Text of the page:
geriatrics in Iceland

Geriatrics and Elderly Care in Iceland Pálmi V. Jónsson, M.D., FACP
Chief of Geriatrics
Landspitali University Hospital
Associate Professor of Geriatrics
University of Iceland, School of Medicine

Average life expectancy at birth -2001

Highest both sexes: Iceland
Lowes both sexes: Denmark – difference 3 years for women, 4 years for men

The Elderly in Iceland
Total population of 290.570 with 11.5% older than 65
Life expectancy at birth 82.6 years for females and 78.4 years for men in 2001-2
Life expectancy at age 65 was 20.7 years for females and 17.5 years for males in 2001-2 and at the age of 80, 9.2 years for women and 7.7 years for men.
Infant mortality per 1000 live births 5.5
9.4% of the Gross Domestic Production is spent on health care in 2001
Health care expenditure was 3015 Euros per inhabitant/yr in 2001
The Icelandic Health Care System; A Nationalised System
One insurance carrier, equal access
Financed by taxes.Co-payment 25-30%
Index family spends 2.8% out of pocket
The elderly pay 1/3 compared to the young
No co-payment for hospitalisation or rehabilitation
85-90 % satisfaction with the system
The Elderly and Icelandic Law
First set in 1982. Revised in 1989 and 1999
The autonomy shall be respected
Entitlement to services that are needed
Needs met at a level that is relevant and economic
Supported to live at home as long as possible
Access to a nursing home when such a need arises
The Organisation of the Elderly Care
Co-ordinated from the community health centre
Home nursing care and home help
Meals on wheels
Respite care, day care
Access to geriatric assessment units
Pre-admission assessment for a nursing home placement
  Training in Geriatrics
First basic training in Internal Medicine for 4 years
First 3 years in Iceland
Geriatrics a subspecialty, two years of training
Can be provided in Iceland at the University Hospital, but trainees encouraged to train abroad, at least in part
Icelandic authorities accept training from USA and Europe and grant specialty status based on that
Being considered to provide Geriatrics as a subspecialty of Family Medicine after two years of training
Georpsychiatric training not available in Iceland

The University Hospital Reykjavik
Department of Geriatrics –
serving a population of 170.000
Beds are 120 – 14 geriatricians trained in US, Britain and Sweden
One acute care unit for the elderly and a consultation service
Two dementia units
One 7 day rehab unit, two 5 day rehab units
Palliative care unit
Day hospital
Memory Clinic and Falls Clinic and General Clinic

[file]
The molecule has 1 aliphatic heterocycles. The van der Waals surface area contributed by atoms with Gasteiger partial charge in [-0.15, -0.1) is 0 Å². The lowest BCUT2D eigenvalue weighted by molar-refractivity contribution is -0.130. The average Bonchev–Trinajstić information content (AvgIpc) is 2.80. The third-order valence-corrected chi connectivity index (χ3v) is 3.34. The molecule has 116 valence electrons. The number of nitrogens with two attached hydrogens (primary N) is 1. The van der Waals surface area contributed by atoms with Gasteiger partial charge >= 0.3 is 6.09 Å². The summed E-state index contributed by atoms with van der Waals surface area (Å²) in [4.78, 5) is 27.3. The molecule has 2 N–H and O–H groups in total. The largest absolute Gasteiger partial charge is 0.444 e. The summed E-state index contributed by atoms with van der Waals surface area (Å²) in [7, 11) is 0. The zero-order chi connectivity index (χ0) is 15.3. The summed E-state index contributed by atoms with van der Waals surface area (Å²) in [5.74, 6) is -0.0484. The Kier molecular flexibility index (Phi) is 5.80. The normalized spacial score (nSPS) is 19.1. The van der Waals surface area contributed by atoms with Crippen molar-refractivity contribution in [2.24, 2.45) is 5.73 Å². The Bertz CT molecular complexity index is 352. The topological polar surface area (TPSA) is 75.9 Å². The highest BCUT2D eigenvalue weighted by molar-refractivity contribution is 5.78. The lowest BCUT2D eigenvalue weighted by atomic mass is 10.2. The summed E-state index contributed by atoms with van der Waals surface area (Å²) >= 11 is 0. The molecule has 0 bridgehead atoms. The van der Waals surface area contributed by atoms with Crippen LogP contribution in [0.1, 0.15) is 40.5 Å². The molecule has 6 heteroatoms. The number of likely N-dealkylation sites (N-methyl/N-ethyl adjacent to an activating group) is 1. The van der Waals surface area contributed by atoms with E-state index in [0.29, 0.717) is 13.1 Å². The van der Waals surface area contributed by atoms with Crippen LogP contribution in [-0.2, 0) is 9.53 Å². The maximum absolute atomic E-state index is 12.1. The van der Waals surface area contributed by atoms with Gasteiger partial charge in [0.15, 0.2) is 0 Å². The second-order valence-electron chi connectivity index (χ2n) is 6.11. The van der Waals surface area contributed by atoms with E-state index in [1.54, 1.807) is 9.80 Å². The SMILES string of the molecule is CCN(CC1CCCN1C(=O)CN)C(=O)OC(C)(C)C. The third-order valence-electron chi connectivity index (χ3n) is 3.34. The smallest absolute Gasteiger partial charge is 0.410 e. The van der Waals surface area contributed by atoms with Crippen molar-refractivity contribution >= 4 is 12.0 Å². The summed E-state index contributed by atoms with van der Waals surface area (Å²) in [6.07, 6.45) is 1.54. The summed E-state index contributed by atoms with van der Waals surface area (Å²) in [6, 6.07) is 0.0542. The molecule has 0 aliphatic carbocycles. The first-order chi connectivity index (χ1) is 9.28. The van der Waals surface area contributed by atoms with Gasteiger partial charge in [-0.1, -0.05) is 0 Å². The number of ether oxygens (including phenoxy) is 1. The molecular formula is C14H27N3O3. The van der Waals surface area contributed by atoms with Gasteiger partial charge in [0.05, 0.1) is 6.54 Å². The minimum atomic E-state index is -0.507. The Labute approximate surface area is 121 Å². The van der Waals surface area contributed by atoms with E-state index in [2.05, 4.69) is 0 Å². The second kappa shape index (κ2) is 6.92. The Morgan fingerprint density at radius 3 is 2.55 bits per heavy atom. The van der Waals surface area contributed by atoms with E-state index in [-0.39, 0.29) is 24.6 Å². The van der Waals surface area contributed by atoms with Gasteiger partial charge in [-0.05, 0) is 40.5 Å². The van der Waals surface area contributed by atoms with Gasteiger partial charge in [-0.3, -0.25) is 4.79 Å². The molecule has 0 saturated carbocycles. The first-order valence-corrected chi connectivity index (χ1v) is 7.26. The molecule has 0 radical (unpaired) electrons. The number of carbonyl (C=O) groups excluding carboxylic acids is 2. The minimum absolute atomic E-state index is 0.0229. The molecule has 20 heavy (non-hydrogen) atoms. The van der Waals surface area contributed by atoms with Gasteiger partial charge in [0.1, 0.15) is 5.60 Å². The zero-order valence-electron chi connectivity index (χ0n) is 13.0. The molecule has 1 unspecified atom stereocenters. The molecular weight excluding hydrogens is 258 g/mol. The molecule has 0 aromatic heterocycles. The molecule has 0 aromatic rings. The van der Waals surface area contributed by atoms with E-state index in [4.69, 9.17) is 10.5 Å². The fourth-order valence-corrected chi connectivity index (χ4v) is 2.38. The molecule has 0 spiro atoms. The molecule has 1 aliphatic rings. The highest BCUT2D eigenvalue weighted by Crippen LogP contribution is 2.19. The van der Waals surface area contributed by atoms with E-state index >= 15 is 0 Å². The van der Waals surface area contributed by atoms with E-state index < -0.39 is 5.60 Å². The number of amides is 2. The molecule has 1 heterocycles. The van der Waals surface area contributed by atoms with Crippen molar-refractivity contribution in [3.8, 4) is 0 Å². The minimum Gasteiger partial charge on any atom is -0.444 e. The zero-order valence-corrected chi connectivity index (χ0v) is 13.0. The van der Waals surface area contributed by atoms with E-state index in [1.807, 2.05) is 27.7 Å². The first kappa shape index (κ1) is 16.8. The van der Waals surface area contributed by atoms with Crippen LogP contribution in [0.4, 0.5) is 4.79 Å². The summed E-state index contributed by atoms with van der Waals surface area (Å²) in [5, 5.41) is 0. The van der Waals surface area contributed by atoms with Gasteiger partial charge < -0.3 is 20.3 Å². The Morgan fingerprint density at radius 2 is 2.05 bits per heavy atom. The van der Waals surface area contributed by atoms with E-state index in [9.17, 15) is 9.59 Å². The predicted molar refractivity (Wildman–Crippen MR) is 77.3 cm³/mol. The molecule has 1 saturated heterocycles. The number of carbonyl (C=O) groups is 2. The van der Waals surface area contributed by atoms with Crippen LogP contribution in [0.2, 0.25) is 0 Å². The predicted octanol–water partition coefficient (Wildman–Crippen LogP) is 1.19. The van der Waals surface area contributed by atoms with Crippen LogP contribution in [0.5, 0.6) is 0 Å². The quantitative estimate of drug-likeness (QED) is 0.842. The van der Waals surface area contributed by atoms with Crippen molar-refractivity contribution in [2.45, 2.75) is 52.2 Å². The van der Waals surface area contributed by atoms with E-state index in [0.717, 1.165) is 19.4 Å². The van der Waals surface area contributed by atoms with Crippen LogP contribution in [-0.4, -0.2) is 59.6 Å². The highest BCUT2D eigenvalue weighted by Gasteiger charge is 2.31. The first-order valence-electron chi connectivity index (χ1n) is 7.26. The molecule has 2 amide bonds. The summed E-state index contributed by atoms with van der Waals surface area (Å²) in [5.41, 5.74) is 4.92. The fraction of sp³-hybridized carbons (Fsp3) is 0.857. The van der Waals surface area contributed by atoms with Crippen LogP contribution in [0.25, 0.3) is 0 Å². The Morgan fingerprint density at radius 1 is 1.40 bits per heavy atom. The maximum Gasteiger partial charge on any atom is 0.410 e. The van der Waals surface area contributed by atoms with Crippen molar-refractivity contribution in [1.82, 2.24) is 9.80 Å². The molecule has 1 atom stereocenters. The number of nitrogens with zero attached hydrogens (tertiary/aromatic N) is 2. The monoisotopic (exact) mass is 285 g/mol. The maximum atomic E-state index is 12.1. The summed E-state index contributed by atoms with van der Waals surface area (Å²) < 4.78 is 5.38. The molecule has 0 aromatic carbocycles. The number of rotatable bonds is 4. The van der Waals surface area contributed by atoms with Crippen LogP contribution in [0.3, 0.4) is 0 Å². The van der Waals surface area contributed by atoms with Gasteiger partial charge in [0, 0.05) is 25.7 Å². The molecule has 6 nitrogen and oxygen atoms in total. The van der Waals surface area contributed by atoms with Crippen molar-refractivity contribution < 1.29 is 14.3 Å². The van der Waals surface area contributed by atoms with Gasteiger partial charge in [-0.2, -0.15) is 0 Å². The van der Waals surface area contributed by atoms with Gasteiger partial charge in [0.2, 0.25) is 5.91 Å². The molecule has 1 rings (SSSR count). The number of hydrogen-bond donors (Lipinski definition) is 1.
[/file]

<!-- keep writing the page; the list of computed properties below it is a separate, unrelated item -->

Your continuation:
Problem: Bed blockers! ? If RUG´S payment system will solve this issue
Geriatric Medicine
Most of ambulatory geriatric medicine provided at the University Hospital Geriatric Clinic
Two geriatricians in part-time ambulatory practice
Geriatricians and GP´s provide Nursing Home service, 50:50
CME is on voluntary basis, but two weeks of pay and daily allowances, airfare and meeting fees are provided for
Weekly Journal Club for geriatricians at the University Hospital – well attended
Gerontological Research Institute
Established in 1999, a bridge between the University Hospital and Faculty of Medicine
An umbrella for multidiciplinary research
AGES-RS (Aging, Genes/Environment Suseptibility-Reykjavik Study), collaborative study with NIA on aging: 30 years of data and in current pahse 7000 participants, studied on 3 half day visits
Decode Genetics, genetics of longevity and Alzheimer´s disease
Various smaller studies
Professional developement
Geriatric medicine is taught at the medical school
1 out of 10 weeks in clinical internal medicine, 4th year (out of 6)
Lectures in fourth and fifth year
Participation in preclinical training
Icelandic Geriatrics Society established in 1989
Icelandic Gerontological Society established in the 70´s
Assessment in Icelandic Geriatric Care
The PNHA is one type of geriatric assessment
There is one acute geriatric asssessment unit (24 beds) and 120 postacute/dementia hospitals beds
The MDS-NH (RAI) system is now mandatory in all Nursing homes and they are being paid for based on MDS-RUGS
The MDS-HC is being implemented in Home Care
The MDS-Post Acute Care and Mental Health instruments implemented in early 2006 at the University Hospital
The MDS-Acute Care instrument is being evaluated
The road to successful high quality cost-effective care is through assessment.
Applications of MDS Data

Icelandic Nursing Homes
9.3% of the elderly live in nursing/residential homes- 65% are NH beds
Half of all NH beds are in Reykjavík, but greater part of the elderly population – thus still relative shortage there
Pension fund income goes toward the cost, but not equity.
Maximum fee of 2500$/month
The elderly keeps 250$/month for personal expenditure
More About the Icelandic System
Good in theory, but less than perfect
Imperfect co-ordination between nursing and home help – but now active plans to unite the service
Part of the problem has been that social service is financed by the county council but home nursing service, community health, nursing home and hospital care by the state
GP´s do not make regular house calls to the elderly in home care
Home health care less developed than nursing home care
Maldistribution of nursing home beds – least number in Reykjavik
Patients from hospitals are not prioritised to nursing homes
The Ministry of Health does not manage and synchronize the system
Important Issues in the Care of the Elderly in Reykjavik
Need for a hospital based home care – already agreed on professionally to combine the hospital and community service to deliver advanced home care – avaits financing.
Attention to quality of care
Financing of the system needs to be reassessed. The University hospital is moving towards DRG´s but that system does not fit well for geriatrics, rehabilitation or psychiatric care.

contacts in Iceland

Prof., Chief of Geriatrics

Pálmi V. Jónsson
+354 543 9891

Anna Björg Jónsdóttir